Why Melissa Murray Bailey didn't clobber Jim Kenney

Republican mayoral candidate Melissa Murray Bailey enjoys a beer and laugh with KYW NewsRadio reporter Mike DeNardo after the polls closed Tuesday night.

HOWEVER Election Day turns out, win or lose, Melissa Murray Bailey told herself that morning, "I'll be surprised."

She was surprised, by a couple of things.

She lost, not unexpectedly in a city where Democrats have a 7-to-1 voter-registration edge, but she lost 85 percent to 13 percent, the largest-ever gap in Philadelphia mayoral history. That was bitter medicine for a woman of worth not familiar with failure.

The full contour of her loss didn't sink in until the next day.

"Yes, I was pretty upset," that she didn't beat the registration odds, the 36-year-old business exec and mother told me. "We didn't make as much progress as I thought we did."

Had she to do it over - and that is unlikely - she would have started earlier, "building out, forming coalitions. I think it's about who you know - and money."

Jim Kenney's campaign raised $2.6 million, while Bailey scrounged up $23,596.

She ran a high-road, issue-oriented campaign.

It never caught fire.

Not attacking Kenney allowed him to ignore her. I asked if she had hit him hard enough.

"No," she replied quickly.

"It's not that I didn't want to. Just when it came down to it, I couldn't. It's just not who I am on the inside. I don't know if with practice you could get better at that."

Looking back, she says, "I was never able to transition to being a 'politician.' I still don't think I am. I think it's like a career and that's not how I feel."

The loss was a surprise. Another was that Fox 29 wanted access to her on Election Day after the polls closed. The press was told election-night coverage at the United Republican Club in Kensington was "by invitation only," which is unusual.

Fox 29 "didn't give two s---s until today," she told me Tuesday night, "and since they didn't cover the campaign," she barred the station.

That was understandable but spiteful. When you volunteer to enter the public arena, you have to accept both snubs and pot shots.

The crazy thing is, "I wouldn't have done this had I not seen some path to victory," Bailey told me. In her life, "there has always been a path to success, there's always been a way, by sheer will and determination, it was able to be done."

Her husband, Sean, told me that "there never was a losing scenario in her mind" and described his plucky wife as "punching well above her weight."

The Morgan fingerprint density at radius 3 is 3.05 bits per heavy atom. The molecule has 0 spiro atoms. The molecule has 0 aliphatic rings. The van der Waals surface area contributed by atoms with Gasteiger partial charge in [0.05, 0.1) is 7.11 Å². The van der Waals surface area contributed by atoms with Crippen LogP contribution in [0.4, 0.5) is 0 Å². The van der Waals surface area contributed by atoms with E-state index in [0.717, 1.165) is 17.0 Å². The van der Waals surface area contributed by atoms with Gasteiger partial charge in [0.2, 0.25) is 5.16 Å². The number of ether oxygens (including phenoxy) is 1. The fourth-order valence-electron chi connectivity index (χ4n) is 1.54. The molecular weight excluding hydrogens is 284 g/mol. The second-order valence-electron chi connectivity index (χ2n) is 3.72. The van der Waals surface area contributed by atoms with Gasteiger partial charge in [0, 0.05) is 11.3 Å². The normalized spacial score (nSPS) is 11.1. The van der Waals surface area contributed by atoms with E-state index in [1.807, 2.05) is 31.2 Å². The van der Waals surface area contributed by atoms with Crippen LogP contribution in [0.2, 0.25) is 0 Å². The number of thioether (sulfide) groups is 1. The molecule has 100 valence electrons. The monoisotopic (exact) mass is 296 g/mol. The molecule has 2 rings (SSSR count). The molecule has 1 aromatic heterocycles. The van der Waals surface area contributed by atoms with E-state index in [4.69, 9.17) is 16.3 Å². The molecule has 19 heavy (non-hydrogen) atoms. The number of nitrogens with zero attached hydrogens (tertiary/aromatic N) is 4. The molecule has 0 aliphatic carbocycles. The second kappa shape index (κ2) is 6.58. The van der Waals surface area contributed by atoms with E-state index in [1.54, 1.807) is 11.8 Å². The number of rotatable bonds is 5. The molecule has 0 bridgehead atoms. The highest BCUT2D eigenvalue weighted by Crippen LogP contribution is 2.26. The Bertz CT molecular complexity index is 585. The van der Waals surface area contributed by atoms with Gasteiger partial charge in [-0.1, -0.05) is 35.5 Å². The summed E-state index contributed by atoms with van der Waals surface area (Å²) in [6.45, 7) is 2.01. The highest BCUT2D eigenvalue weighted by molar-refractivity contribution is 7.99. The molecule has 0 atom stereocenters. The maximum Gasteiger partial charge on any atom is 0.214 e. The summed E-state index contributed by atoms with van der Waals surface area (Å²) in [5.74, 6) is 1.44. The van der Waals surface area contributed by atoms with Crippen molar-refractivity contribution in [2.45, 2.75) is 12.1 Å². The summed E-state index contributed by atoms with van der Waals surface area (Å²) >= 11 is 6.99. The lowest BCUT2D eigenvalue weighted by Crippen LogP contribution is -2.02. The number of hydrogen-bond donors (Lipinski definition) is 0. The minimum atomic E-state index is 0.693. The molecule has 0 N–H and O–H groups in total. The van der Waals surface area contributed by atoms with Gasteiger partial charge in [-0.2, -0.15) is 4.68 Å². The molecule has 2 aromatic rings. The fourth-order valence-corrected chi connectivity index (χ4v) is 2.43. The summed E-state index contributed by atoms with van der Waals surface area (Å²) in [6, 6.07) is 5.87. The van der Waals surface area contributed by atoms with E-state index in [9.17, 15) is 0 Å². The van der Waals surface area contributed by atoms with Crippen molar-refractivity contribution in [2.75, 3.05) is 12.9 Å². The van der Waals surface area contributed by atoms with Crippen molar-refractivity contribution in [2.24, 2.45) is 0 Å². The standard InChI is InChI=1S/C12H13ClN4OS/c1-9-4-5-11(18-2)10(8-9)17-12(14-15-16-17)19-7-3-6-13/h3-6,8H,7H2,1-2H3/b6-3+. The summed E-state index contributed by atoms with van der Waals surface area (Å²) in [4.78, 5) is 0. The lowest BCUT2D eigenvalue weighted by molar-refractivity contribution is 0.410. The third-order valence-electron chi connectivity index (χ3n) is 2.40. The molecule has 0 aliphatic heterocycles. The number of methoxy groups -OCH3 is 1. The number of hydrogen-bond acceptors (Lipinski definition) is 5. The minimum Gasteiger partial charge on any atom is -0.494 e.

Reality bites, and the truth is that underdogs usually lose.

As she made polling-place stops on Election Day, she heard people say, "I'm a Democrat, but I'm voting for you." Another surprise.

Hours later, at a round banquet table at United Republican, with the sandwiches gone and the supporters drifting toward their cars, she said, "Either people straight-up lied to me, or I just went to polling places where people loved me."

They weren't lying, I said. Most people don't want confrontation and don't have the beans to say to your face that they won't vote for you. During every campaign candidates hear this lullaby, and if it's repeated often enough it begins to sound real.

It usually isn't.

Before the polls closed, I asked Republican City Committee Chairman John Taylor - not politically naive - what it would take for Bailey to exceed expectations.

"She already has," he said. "In all aspects she's an excellent candidate, and her motives were as pure as you can find."

He added that he "would love to see her" get 20 percent or 30 percent of the vote. That was not to be.

The AP called the election for Kenney at 8:25 p.m., which Bailey thought was way too early because "the lady didn't sing" (formerly known as the fat lady), but the TV stations were pushing her for a statement at 9 p.m.

Bailey got up and thanked her political backers, friends, family and volunteers. After she left the stage, I said that was not a concession speech, and she just smiled.

"I never heard one," she said. "I didn't know what it should say."

Then, getting real, she said she had been pressured into making a statement and just didn't feel like conceding.

When I got home late Tuesday night and put on the 11 p.m. news that I had recorded, I saw a Fox 29 microphone attached to the lectern from which Bailey spoke.

Fox 29 got in, for the night's final surprise.

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